My final training session before the record attempt lasted 50 minutes. I wanted to replicate the time I’d be swinging for but with reduced rep volume. I did a very easy 15 swings EMOTM using the 24kg bell and without ripping my hands (something I’d been very careful to avoid throughout training).
In terms of overcoming the mental challenge, every night before I went to sleep I spent 10 minutes visualising the last 10 minutes of the record attempt. How would I be feeling physically in those last 10 minutes? What would I be thinking? How painful could my hands be?
One big thing to take from this is: if you believe you can, then you can. In the times I felt like giving up, what kept me going most was the knowledge that I was able to even attempt something like this when many other people—like my dad—would give anything just to be able to walk. I was lucky enough to have a strong, healthy body. I was going to use it.
The Big Day
I was extremely nervous, but as we had already raised over £4,000 (approximately US$5,000) for the MS Society, I was determined to beat the record. I felt physically and mentally prepared and, in my mind, there was no way I was going to fail.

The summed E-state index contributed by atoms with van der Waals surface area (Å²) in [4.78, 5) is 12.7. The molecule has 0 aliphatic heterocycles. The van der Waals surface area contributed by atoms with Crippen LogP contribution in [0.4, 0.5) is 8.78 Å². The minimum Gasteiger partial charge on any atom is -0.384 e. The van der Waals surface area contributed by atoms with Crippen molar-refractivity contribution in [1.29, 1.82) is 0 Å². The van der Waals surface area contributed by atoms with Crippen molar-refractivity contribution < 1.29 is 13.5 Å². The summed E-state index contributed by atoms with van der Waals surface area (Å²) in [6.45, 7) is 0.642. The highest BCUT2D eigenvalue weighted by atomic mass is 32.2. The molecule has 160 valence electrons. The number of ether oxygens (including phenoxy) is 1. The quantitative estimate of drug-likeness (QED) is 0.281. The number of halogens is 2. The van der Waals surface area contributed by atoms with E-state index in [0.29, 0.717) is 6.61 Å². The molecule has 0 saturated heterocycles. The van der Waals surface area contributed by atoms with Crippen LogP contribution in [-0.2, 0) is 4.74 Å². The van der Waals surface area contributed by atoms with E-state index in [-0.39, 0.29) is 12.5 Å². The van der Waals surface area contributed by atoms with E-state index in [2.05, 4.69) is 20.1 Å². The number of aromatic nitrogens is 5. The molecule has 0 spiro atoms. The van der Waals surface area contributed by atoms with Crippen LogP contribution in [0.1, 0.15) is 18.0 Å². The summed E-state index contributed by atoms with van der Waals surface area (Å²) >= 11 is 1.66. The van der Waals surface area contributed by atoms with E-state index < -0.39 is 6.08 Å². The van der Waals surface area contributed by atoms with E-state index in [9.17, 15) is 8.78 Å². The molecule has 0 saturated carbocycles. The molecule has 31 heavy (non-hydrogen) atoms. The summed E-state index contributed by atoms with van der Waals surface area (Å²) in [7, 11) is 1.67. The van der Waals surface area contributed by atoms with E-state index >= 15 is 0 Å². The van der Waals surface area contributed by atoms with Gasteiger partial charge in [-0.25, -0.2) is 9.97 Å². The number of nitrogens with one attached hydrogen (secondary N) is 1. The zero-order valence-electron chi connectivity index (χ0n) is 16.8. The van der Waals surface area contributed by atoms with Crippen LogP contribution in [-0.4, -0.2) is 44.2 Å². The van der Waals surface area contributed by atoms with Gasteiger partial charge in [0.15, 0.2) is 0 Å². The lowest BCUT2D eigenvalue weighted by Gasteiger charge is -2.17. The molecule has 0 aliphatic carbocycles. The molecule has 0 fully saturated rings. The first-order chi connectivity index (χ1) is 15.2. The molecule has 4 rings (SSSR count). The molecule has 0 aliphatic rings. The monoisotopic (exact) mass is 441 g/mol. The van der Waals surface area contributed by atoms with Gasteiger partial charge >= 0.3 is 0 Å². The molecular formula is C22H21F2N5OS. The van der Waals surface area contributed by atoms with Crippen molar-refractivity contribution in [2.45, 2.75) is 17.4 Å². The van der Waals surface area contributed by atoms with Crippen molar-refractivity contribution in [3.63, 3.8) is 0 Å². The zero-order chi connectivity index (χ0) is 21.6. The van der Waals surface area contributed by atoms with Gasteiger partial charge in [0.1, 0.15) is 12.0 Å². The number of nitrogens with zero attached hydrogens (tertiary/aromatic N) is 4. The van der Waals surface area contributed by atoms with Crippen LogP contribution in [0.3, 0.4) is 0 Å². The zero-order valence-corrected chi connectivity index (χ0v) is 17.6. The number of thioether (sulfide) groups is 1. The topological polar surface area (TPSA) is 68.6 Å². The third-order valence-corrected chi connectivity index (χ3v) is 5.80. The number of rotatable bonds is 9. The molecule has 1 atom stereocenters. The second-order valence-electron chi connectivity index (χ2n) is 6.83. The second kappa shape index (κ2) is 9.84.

The first 45 minutes weren’t so bad and everything was going to plan. Then, with 15 minutes to go, my right hand tore badly—I still have the scar. That didn’t stop me and I kept going to the end. I now know the true definition of blood, sweat, and tears.
In total, I performed 1,012 swings in the hour, of which 989 were adjudged to meet Guinness standards. The bell I used was officially weighed at 24.1kg, giving me a total of 23,834.9kg. I had beaten the existing record by over 3,000kg!
There was nothing complicated about my program and I’m not special. The keys to my success were intelligent and sustainable programming, hard work, consistency, and the determination that comes from knowing “strength has a greater purpose.”